By David Snell
The world wants to come to London. Can London make sure they’ll get there?
One of the factors cementing London’s position as the world’s number one city in our recent Cites of Opportunity 7 report is its status as a gateway. London serves as a starting place for journeys both to Europe and the rest of the UK, and further afield to North America and Asia.
London’s geographic position, and its location smack in the middle of the time zones of east and west, has for decades provided it with a ‘natural’ advantage. And it has capitalised on that position, opening its doors to businesses and people from all around the world to drive the city’s growth and expansion. Accordingly, London ranks number one in the report for the highest number of international passengers, airport connectivity and in the top three for international tourists, hotel rooms and meetings held by international associations.
But there are some emerging strains on London’s continued ability to serve as a gateway to Europe, the rest of the UK and the wider world. Some of these are practical, some political. One key decision that embodies both concerns the construction of an additional runway at one of London’s airports. Heathrow, already by some measures the busiest airport in the world, has long held an ambition to build a third runway that would expand its capacity. Gatwick, to the south of London, has been making its case for an additional runway too. Whichever is chosen, there is a growing consensus that increased airport capacity to serve London is urgently required.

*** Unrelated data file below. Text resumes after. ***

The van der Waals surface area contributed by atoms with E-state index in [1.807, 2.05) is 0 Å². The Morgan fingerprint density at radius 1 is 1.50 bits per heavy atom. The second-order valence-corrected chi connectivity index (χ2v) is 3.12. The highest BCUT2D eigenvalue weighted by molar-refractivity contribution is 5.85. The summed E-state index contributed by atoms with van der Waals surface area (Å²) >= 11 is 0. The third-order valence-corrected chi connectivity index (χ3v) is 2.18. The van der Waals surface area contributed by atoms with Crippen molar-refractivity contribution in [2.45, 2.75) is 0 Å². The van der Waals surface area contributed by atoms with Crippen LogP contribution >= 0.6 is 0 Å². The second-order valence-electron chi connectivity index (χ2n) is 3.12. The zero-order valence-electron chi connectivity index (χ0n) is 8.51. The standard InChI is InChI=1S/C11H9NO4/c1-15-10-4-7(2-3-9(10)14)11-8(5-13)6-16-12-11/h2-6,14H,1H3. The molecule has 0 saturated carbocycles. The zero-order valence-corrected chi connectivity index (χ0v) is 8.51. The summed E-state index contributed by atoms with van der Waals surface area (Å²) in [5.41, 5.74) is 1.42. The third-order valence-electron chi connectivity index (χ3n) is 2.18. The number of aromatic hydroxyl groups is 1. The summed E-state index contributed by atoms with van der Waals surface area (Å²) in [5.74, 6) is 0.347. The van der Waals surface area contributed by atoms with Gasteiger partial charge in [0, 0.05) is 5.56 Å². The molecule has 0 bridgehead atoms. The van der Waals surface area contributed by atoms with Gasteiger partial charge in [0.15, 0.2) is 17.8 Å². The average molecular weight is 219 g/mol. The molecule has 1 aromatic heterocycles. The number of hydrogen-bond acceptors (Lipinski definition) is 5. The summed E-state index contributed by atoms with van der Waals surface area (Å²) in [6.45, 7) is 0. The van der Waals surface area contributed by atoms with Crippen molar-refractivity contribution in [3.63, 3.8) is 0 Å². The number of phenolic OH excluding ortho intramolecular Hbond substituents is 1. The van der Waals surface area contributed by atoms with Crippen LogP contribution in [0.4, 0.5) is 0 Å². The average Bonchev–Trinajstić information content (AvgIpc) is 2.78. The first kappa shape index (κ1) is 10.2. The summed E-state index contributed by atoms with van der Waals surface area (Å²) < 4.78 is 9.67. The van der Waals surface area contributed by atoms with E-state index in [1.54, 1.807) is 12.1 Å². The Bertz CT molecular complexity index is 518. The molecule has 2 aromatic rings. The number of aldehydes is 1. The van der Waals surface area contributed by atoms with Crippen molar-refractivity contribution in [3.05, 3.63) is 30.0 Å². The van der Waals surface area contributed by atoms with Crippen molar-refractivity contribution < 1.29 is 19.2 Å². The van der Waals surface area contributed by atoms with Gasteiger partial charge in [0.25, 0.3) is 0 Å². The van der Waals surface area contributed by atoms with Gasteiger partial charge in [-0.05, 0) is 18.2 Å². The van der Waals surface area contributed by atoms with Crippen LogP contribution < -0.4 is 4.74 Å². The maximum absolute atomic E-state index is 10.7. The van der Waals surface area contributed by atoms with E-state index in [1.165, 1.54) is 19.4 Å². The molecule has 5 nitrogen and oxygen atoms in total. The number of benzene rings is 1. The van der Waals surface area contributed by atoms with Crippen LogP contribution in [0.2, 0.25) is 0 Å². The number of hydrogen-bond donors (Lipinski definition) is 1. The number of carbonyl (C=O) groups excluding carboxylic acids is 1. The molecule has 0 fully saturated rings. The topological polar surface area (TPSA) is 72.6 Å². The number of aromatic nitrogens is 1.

As well as getting to London, getting around once there is also a growing challenge. London records only a mid-place ranking in the Cities of Opportunity report for its ease of accessibility from the airport to the central business district. The Crossrail project, that will link Heathrow and central London, is due to be fully operational by 2020 and will help to improve connectivity. But there’s no doubt that, with the population increasing by a substantial amount every year, London’s transport infrastructure remains an ever-present challenge. A recent survey by Inrix, for example, showed that in 2015 London drivers wasted on average 101 hours each year just as a result of traffic congestion – more than double Manchester, the closest other city in the UK and higher than for many other global cities with which London competes.
Of course, being open to the world is more than a matter of physical infrastructure. And the recent EU referendum will continue to create uncertainty about how well London can fulfil its promise to be open for business. But those in charge of advocating for London are optimistic that its pre-eminent global status will endure.
London is, by many measures, among the most global of all cities in its population, cosmopolitanism and its willingness to embrace newcomers. That spirit, aligned with the commitment to continue improving the infrastructure to support a growing population, should prove hugely positive factors in London’s favour.
Update 25 October 2016:
Press release - Michael Burns, PwC Partner commented:
"We welcome the government's decision to expand airport capacity in the South-East. It will bring significant economic benefits throughout the economy, enhance London's positioning as an international hub for air traffic, and provide opportunities to enhance our global connectivity.
"Our airport capacity and related infrastructure are essential links between international people and goods and it needs to be developed quickly if our role as a competitive global exchange is to continue. Airport capacity will be key to facilitating our global trade relationships, which is especially important in a post-Brexit environment."